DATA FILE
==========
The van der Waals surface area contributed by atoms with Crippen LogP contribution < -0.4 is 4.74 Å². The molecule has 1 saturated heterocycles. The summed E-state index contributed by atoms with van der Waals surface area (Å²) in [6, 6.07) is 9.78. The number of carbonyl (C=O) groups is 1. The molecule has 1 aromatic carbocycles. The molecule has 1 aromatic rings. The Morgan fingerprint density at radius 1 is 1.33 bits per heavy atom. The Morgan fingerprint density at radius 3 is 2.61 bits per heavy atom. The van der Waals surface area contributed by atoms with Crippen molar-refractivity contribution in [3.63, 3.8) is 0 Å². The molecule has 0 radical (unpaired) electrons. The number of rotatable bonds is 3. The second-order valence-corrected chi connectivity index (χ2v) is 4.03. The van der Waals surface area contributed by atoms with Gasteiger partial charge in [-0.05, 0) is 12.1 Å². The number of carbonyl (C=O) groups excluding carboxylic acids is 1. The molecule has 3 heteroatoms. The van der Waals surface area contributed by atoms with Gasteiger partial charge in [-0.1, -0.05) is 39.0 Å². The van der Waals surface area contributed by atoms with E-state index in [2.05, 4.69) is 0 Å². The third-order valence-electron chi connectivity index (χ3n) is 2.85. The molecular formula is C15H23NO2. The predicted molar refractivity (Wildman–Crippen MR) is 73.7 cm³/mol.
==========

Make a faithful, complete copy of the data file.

The van der Waals surface area contributed by atoms with Crippen LogP contribution < -0.4 is 4.74 Å². The molecule has 1 saturated heterocycles. The summed E-state index contributed by atoms with van der Waals surface area (Å²) in [6, 6.07) is 9.78. The number of carbonyl (C=O) groups is 1. The molecule has 1 aromatic carbocycles. The molecule has 1 aromatic rings. The Morgan fingerprint density at radius 1 is 1.33 bits per heavy atom. The Morgan fingerprint density at radius 3 is 2.61 bits per heavy atom. The van der Waals surface area contributed by atoms with Crippen molar-refractivity contribution in [3.63, 3.8) is 0 Å². The molecule has 0 radical (unpaired) electrons. The number of rotatable bonds is 3. The second-order valence-corrected chi connectivity index (χ2v) is 4.03. The van der Waals surface area contributed by atoms with Gasteiger partial charge in [-0.05, 0) is 12.1 Å². The number of carbonyl (C=O) groups excluding carboxylic acids is 1. The molecule has 3 heteroatoms. The van der Waals surface area contributed by atoms with Gasteiger partial charge in [-0.1, -0.05) is 39.0 Å². The van der Waals surface area contributed by atoms with E-state index in [2.05, 4.69) is 0 Å². The third-order valence-electron chi connectivity index (χ3n) is 2.85. The molecular formula is C15H23NO2. The predicted molar refractivity (Wildman–Crippen MR) is 73.7 cm³/mol.